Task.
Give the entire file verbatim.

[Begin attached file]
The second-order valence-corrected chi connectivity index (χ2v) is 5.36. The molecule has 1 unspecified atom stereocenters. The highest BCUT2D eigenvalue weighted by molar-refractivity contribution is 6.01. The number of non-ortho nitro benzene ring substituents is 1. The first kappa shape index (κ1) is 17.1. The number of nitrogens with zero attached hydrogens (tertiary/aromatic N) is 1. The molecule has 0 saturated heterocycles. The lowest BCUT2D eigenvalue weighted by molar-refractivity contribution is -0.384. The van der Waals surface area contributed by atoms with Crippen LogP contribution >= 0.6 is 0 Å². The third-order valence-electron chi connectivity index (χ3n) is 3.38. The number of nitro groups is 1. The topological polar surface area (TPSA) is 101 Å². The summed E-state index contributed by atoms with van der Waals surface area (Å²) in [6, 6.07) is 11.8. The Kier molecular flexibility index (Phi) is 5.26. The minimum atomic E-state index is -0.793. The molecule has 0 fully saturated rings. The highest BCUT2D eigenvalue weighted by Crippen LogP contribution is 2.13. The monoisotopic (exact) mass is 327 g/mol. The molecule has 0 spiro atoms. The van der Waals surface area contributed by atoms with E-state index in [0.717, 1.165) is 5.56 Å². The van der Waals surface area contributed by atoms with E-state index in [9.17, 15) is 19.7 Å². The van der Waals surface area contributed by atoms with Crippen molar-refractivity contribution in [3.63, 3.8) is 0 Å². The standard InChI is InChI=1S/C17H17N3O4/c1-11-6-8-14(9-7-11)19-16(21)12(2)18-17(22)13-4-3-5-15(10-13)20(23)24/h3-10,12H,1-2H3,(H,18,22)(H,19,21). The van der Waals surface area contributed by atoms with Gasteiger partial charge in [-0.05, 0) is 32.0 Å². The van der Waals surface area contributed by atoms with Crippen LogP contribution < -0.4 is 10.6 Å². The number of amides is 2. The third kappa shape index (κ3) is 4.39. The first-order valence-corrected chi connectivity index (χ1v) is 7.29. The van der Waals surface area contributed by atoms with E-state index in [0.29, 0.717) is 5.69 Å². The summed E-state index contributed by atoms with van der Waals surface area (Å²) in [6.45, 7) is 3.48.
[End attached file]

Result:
The second-order valence-corrected chi connectivity index (χ2v) is 5.36. The molecule has 1 unspecified atom stereocenters. The highest BCUT2D eigenvalue weighted by molar-refractivity contribution is 6.01. The number of non-ortho nitro benzene ring substituents is 1. The first kappa shape index (κ1) is 17.1. The number of nitrogens with zero attached hydrogens (tertiary/aromatic N) is 1. The molecule has 0 saturated heterocycles. The lowest BCUT2D eigenvalue weighted by molar-refractivity contribution is -0.384. The van der Waals surface area contributed by atoms with Crippen LogP contribution >= 0.6 is 0 Å². The third-order valence-electron chi connectivity index (χ3n) is 3.38. The number of nitro groups is 1. The topological polar surface area (TPSA) is 101 Å². The summed E-state index contributed by atoms with van der Waals surface area (Å²) in [6, 6.07) is 11.8. The Kier molecular flexibility index (Phi) is 5.26. The minimum atomic E-state index is -0.793. The molecule has 0 fully saturated rings. The highest BCUT2D eigenvalue weighted by Crippen LogP contribution is 2.13. The monoisotopic (exact) mass is 327 g/mol. The molecule has 0 spiro atoms. The van der Waals surface area contributed by atoms with E-state index in [0.717, 1.165) is 5.56 Å². The van der Waals surface area contributed by atoms with E-state index in [9.17, 15) is 19.7 Å². The van der Waals surface area contributed by atoms with Crippen molar-refractivity contribution in [3.63, 3.8) is 0 Å². The standard InChI is InChI=1S/C17H17N3O4/c1-11-6-8-14(9-7-11)19-16(21)12(2)18-17(22)13-4-3-5-15(10-13)20(23)24/h3-10,12H,1-2H3,(H,18,22)(H,19,21). The van der Waals surface area contributed by atoms with Gasteiger partial charge in [-0.05, 0) is 32.0 Å². The van der Waals surface area contributed by atoms with Crippen LogP contribution < -0.4 is 10.6 Å². The number of amides is 2. The third kappa shape index (κ3) is 4.39. The first-order valence-corrected chi connectivity index (χ1v) is 7.29. The van der Waals surface area contributed by atoms with E-state index in [0.29, 0.717) is 5.69 Å². The summed E-state index contributed by atoms with van der Waals surface area (Å²) in [6.45, 7) is 3.48.